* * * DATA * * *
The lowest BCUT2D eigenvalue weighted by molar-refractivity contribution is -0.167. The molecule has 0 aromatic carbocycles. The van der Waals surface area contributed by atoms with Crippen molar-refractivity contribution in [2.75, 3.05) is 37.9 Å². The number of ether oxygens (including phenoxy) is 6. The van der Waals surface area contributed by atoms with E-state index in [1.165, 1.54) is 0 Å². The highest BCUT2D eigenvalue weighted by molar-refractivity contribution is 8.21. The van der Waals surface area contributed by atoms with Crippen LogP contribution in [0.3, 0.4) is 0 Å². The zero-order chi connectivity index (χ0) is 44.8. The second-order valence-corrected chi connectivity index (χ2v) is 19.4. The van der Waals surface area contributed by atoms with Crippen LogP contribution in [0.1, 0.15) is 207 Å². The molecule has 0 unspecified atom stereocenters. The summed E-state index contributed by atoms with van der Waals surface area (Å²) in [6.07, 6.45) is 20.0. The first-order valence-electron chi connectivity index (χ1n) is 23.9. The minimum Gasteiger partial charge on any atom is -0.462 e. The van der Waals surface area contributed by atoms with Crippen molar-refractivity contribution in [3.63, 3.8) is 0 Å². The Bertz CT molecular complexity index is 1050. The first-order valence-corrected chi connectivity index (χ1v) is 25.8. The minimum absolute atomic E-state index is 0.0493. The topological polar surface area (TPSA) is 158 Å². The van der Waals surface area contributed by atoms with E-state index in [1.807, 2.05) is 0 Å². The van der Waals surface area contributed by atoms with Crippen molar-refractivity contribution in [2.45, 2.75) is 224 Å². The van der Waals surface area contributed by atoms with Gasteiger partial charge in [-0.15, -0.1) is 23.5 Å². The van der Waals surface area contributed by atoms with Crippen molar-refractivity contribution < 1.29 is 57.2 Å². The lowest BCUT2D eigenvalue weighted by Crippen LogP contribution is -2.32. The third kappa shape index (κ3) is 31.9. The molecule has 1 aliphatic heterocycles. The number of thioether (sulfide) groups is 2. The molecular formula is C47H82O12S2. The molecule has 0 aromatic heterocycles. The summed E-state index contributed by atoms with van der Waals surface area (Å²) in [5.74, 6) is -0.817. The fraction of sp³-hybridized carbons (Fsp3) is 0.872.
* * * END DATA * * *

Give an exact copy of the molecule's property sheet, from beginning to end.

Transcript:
The lowest BCUT2D eigenvalue weighted by molar-refractivity contribution is -0.167. The molecule has 0 aromatic carbocycles. The van der Waals surface area contributed by atoms with Crippen molar-refractivity contribution in [2.75, 3.05) is 37.9 Å². The number of ether oxygens (including phenoxy) is 6. The van der Waals surface area contributed by atoms with E-state index in [1.165, 1.54) is 0 Å². The highest BCUT2D eigenvalue weighted by molar-refractivity contribution is 8.21. The van der Waals surface area contributed by atoms with Crippen LogP contribution in [0.3, 0.4) is 0 Å². The zero-order chi connectivity index (χ0) is 44.8. The second-order valence-corrected chi connectivity index (χ2v) is 19.4. The van der Waals surface area contributed by atoms with Crippen LogP contribution in [0.1, 0.15) is 207 Å². The molecule has 0 unspecified atom stereocenters. The summed E-state index contributed by atoms with van der Waals surface area (Å²) in [6.07, 6.45) is 20.0. The first-order valence-electron chi connectivity index (χ1n) is 23.9. The minimum Gasteiger partial charge on any atom is -0.462 e. The van der Waals surface area contributed by atoms with Crippen molar-refractivity contribution in [3.63, 3.8) is 0 Å². The Bertz CT molecular complexity index is 1050. The first-order valence-corrected chi connectivity index (χ1v) is 25.8. The minimum absolute atomic E-state index is 0.0493. The topological polar surface area (TPSA) is 158 Å². The van der Waals surface area contributed by atoms with E-state index in [1.807, 2.05) is 0 Å². The van der Waals surface area contributed by atoms with Crippen molar-refractivity contribution in [2.45, 2.75) is 224 Å². The van der Waals surface area contributed by atoms with Gasteiger partial charge in [-0.15, -0.1) is 23.5 Å². The van der Waals surface area contributed by atoms with Crippen molar-refractivity contribution < 1.29 is 57.2 Å². The lowest BCUT2D eigenvalue weighted by Crippen LogP contribution is -2.32. The third kappa shape index (κ3) is 31.9. The molecule has 1 aliphatic heterocycles. The number of thioether (sulfide) groups is 2. The molecular formula is C47H82O12S2. The molecule has 0 aromatic heterocycles. The summed E-state index contributed by atoms with van der Waals surface area (Å²) in [5.74, 6) is -0.817. The fraction of sp³-hybridized carbons (Fsp3) is 0.872.